Given this grim reality, where older generations directly benefit from arrangements detrimental to those in their 20s, 30s, and even 40s, why do they persist in admonishing the losers? 

Boomers are in denial.

One answer is that older generations, particularly ‘boomers’, have had to construct an elaborate mythology in order to assuage that most powerful of emotions: guilt. Why? Because, in short, they are the luckiest people in the history of civilisation. 

Until the 1950s, the human condition, even in wealthier countries, was defined by war, disease and gross inequality. A European man born at the end of the 19th century would not only have likely fought in one world war, and endured another, but witnessed the consequences of the Great Depression and the rise of fascism. For most of their lives, antibiotics did not yet exist – meaning infection remained the leading cause of death until the 1930s. A century ago, life expectancy for a British man was 48; while maternal death in childbirth, although falling for centuries, remained surprisingly high. Few felt hard done by because, generally speaking, this was presumed to be our universal lot: we were born, we struggled, we died. Indeed, that was the best-case scenario. 

The second half of the 20th century held out the promise of something different, however. The character of this period’s steady improvement – widespread prosperity and progress – may yet prove a historic blip, however easily conflated for an eternal law of human affairs by its principal beneficiaries. There were public pensions and unemployment insurance, the weekend and pop music, constantly rising living standards and, in the Global North at least, an absence of war. The horizon of history appeared to be that things got better.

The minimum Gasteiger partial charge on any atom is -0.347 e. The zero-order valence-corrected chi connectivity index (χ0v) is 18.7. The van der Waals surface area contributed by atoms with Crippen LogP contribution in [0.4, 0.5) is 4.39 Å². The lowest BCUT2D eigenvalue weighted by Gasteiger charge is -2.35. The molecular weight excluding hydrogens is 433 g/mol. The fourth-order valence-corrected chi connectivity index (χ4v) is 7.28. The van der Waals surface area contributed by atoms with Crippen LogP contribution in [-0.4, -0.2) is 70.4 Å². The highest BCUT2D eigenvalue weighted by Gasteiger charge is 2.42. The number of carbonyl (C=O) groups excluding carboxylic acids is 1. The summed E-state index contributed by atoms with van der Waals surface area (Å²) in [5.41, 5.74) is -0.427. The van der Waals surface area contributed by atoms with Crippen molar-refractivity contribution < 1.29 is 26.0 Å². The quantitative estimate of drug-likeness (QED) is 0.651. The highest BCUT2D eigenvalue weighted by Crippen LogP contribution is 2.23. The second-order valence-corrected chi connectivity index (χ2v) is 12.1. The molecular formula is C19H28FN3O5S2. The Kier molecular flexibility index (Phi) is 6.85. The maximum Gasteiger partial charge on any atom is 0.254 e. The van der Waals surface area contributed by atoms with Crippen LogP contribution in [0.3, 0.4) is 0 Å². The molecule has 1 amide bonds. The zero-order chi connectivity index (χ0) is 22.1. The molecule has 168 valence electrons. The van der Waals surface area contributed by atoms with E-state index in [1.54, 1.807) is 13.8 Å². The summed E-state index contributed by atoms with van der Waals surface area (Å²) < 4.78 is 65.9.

Until it didn’t. If we have to put an arbitrary date on that shift it would be 2008 – marked not only by the collapse of Lehman Brothers but the war between Russia and Georgia, betokening the possibility of conventional war returning to Europe. The energies unleashed since then – economic inertia, political stasis often shaped by gerontocracy, and a demise of the global order – are the background for younger generations looked down upon as somehow uniquely fortunate. 

They won’t concede a difficult truth.

For boomers, particularly men – think radio host Nick Ferrari or Nigel Farage – this is all extraordinarily tough. While they have economically benefited from such a situation, it has, bizarrely, also wrought a psychological toll. These men pride themselves on being tough and resilient, and yet – unlike their fathers or grandfathers – have never fought in a conflict (Farage’s grandfather was a private in the first world war, Ferrari’s father saw action during the second). Meanwhile, unlike their children and grandchildren, they grew up in a world where anything other than progress was incomprehensible. The return of history, for better and worse, makes them feel trivial. 

This is why many such voices, who dominate Britain’s media and political life, refuse to even acknowledge the scale of the housing crisis or the challenges faced by the young. To do so would mean conceding a difficult truth: that life for them, comparatively speaking, was rather easy. For a culture where self-worth is measured by sacrifice and suffering, giving that up is akin to an admission of personal failure. 

Aaron Bastani is a Novara Media contributing editor and co-founder.